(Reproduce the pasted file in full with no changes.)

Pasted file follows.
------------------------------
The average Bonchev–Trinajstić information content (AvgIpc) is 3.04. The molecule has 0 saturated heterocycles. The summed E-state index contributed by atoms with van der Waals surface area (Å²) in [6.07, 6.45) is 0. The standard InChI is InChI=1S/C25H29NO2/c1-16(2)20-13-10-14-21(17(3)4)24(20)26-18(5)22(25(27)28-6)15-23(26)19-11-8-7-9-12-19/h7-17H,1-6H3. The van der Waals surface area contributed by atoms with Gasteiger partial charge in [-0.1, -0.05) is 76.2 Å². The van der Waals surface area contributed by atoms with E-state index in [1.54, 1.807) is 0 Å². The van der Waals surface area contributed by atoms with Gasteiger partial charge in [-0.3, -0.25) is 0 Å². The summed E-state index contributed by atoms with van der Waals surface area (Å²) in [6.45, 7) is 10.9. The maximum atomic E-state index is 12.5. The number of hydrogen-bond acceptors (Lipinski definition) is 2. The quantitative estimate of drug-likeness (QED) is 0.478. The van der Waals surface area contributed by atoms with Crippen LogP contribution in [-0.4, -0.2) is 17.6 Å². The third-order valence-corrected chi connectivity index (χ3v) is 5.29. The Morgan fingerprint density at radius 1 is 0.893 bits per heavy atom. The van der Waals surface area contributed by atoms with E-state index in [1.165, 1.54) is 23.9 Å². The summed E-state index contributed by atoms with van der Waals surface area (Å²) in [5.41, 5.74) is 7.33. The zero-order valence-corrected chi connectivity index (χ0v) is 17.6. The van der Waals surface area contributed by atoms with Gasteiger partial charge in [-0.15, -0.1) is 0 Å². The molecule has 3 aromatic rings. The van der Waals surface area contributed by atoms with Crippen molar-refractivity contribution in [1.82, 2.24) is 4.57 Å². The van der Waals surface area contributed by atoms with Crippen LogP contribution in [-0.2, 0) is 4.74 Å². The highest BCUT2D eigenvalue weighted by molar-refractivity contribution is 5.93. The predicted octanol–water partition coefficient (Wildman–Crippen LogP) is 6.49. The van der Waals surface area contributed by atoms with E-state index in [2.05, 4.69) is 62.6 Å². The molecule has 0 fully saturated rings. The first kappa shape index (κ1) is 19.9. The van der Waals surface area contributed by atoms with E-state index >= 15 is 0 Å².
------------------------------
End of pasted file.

The average Bonchev–Trinajstić information content (AvgIpc) is 3.04. The molecule has 0 saturated heterocycles. The summed E-state index contributed by atoms with van der Waals surface area (Å²) in [6.07, 6.45) is 0. The standard InChI is InChI=1S/C25H29NO2/c1-16(2)20-13-10-14-21(17(3)4)24(20)26-18(5)22(25(27)28-6)15-23(26)19-11-8-7-9-12-19/h7-17H,1-6H3. The van der Waals surface area contributed by atoms with Gasteiger partial charge in [-0.1, -0.05) is 76.2 Å². The van der Waals surface area contributed by atoms with E-state index in [1.54, 1.807) is 0 Å². The van der Waals surface area contributed by atoms with Gasteiger partial charge in [-0.3, -0.25) is 0 Å². The summed E-state index contributed by atoms with van der Waals surface area (Å²) in [6.45, 7) is 10.9. The maximum atomic E-state index is 12.5. The number of hydrogen-bond acceptors (Lipinski definition) is 2. The quantitative estimate of drug-likeness (QED) is 0.478. The van der Waals surface area contributed by atoms with Crippen LogP contribution in [-0.4, -0.2) is 17.6 Å². The third-order valence-corrected chi connectivity index (χ3v) is 5.29. The Morgan fingerprint density at radius 1 is 0.893 bits per heavy atom. The van der Waals surface area contributed by atoms with E-state index in [1.165, 1.54) is 23.9 Å². The summed E-state index contributed by atoms with van der Waals surface area (Å²) in [5.41, 5.74) is 7.33. The zero-order valence-corrected chi connectivity index (χ0v) is 17.6. The van der Waals surface area contributed by atoms with Gasteiger partial charge in [-0.15, -0.1) is 0 Å². The molecule has 3 aromatic rings. The van der Waals surface area contributed by atoms with Crippen molar-refractivity contribution in [1.82, 2.24) is 4.57 Å². The van der Waals surface area contributed by atoms with Crippen LogP contribution in [-0.2, 0) is 4.74 Å². The highest BCUT2D eigenvalue weighted by molar-refractivity contribution is 5.93. The predicted octanol–water partition coefficient (Wildman–Crippen LogP) is 6.49. The van der Waals surface area contributed by atoms with E-state index in [2.05, 4.69) is 62.6 Å². The molecule has 0 fully saturated rings. The first kappa shape index (κ1) is 19.9. The van der Waals surface area contributed by atoms with E-state index >= 15 is 0 Å².